Create
Learn
Share

Step3-1

rename
ismailalmokyad's version from 2018-01-22 14:56

Section

Question Answer
1-Can HIV positive child attend school?.yes, family doesn't need to tell the school
2-What is tabes dorsalis ? and how it present?It is late Neurosyphilis. It involves the posterior spinal columns and nerve roots.This will result in impaired vibration/proprioception, sensory ataxia, and instability during the ronberg test.
3-What is the clinical findings in tabes dorsalis?1-sensory ataxia,
2-lancinating pains(stabbing sensations)
3-neurogenic urinary incontinence,
4-argyll robertson pupils.
4-What is the pathogenesis of tapes dorsalis?treponema pallidum spirochetes diretly damage the dorsal sensory roots.
5-Who is at high risk to develop tapes dorsalis?1-men who have sex with men
2-HIV positive pts. remember HIV positive develop neurosyphilis more rapidly.
6-labs findings in Autioimmune hepatitis?1-Elevated AST and ALT
2-normal or near normal ALP
3-normal bilirubin.
7-What is the AB in auntoimmune hepatitis?1-ANA
2-Anti-smooth muscle antibodies (against actin)
8-What are the autoimmune conditions associated with autoimmune hepatitis?1-arthritis
2-erythema nodosum
3-thyroiditis
4-pleurisy
5-pericarditis
6-anemia
7-sicca syndrome.
9-what is the AB in primary biliary cirrhosis? and how does LFTs present in this case-antimitochondrial antibodies
-elevated ALP rather than elvated aminotransferase
10-what is the use of gamma-glutamyl transferase(GGT)?to differentiate whether elevated alkaline phosphatase level is from liver or bone
11-how and when, alpha-1 antitrypsin manifestation appears?-appears as progressive liver disease and emphysema
-in the first two decades of life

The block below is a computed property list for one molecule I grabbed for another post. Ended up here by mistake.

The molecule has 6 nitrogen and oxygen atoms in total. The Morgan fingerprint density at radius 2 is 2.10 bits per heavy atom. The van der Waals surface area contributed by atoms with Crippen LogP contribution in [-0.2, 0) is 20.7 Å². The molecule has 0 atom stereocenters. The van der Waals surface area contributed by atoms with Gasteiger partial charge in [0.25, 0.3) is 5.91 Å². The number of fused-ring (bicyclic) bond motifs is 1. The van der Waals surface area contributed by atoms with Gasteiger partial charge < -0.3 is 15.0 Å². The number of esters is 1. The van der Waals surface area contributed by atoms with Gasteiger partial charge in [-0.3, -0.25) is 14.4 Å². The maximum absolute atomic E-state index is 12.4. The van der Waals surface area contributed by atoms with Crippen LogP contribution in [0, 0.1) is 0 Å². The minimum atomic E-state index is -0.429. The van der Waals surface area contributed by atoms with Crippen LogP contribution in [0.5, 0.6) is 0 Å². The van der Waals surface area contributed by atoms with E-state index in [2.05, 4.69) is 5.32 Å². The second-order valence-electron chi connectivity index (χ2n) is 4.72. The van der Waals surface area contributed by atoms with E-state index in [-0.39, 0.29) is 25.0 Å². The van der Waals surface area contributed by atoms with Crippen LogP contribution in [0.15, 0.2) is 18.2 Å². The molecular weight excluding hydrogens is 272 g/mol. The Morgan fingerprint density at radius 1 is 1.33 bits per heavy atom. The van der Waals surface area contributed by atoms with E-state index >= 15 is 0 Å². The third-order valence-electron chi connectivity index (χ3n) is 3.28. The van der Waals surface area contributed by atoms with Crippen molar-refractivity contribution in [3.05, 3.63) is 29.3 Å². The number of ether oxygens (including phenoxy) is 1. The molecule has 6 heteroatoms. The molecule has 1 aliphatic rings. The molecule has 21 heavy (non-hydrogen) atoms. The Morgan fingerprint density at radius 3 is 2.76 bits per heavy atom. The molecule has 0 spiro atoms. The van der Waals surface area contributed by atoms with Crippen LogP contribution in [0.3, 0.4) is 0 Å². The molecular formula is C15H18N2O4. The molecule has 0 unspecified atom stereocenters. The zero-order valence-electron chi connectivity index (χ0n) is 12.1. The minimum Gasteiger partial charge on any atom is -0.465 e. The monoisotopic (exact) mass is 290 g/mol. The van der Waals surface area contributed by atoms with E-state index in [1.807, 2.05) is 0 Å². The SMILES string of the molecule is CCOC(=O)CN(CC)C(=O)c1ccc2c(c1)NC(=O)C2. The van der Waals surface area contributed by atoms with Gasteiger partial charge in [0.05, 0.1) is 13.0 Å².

12-Gold standard imaging to dx sclerosing cholangitis and what disease is strongly associated with SC?ERCP has better resolution than MR cholangiopraphy and usually seen in pts with UC.
13-What is cardiac stent thrombosis and what cause ituncommon but potentially fatal complication of coronary artery stenting with most events occurring within 30 days of stent placement. The premature cessation of dual antiplatelet therapy with aspirin and platelet p2y receptor blocker(clopidogrel, prasugrel, ticagrelor) is most important risk factor for stent thrombosis.
14-what is most common cause of decrease vision in elderly patientcortical cataracts and associated macular degeneration.
15-flail chest c/p, ttt?c/p
1-muscular spasm and pain
2-pulmonary contusions (hypoxemia and increased work of breathing).
3-paradoxical or segmental chest wall movement will typically make the diagnosis of flail chest obvious(not always positive)

TTT:
1-uncomplicated may be ttt without surgery and only with aggressive pulmonary toilet including facemask oxygen, CPAP, and chest physiotherapy and adequate analgesi
2- if sever, ttt with mechanical ventilation and surgical intervention
16-Indications for stress ulcer prophylaxisAny 1 factor of the following
1-Coagulopathy: platelets <50,000/mm3, INR >1.5, PTT >2x normal control
2-Mechanical ventilation >48 hours
3-GI bleeding or ulceration in last 12 months
4-Head trauma, spinal cord injury, major burn

or any 2 or more factors of the following.
1-Glucocorticoid therapy
2->1 week ICU stay
3-Occult GI bleeding >6 days
4-Sepsis
17-how does head trauma, shock, critical illness cause gi ulcers

where most of these ulcers occurs during hospital stay
1-Critically ill patients may have uremic toxins and reflux of bile salts into the stomach; both can disrupt the protective glycoprotein layer

2-Head trauma causes increased gastrin secretion, leading to parietal cell stimulation and acid secretion.

3-Shock is associated with mucosal ischemia leading to ulcerations

first 72 hours and tend to be located in the proximal stomach. Ulcerations occurring later in the hospital course tend to be located in the duodenum.
18- what is hirschsprung disease, how it present, dx, ttt, and associated conditions ?-absence of ganglion cells on rectal mucosal

-present by
1-Failure to pass meconium
2-abdominal distension
3-poor feeding
4-bilious emesis.

-dx:
1- first do xray to rule out free air and to evaluate bowel gas pattern.
2-contrast enema to delineate the level of obstruction. The classic finding for is a transition zone between a normal or narrow caliber rectosigmoid (aganglionic segment) and a normally innervated but markedly dilated descending colon.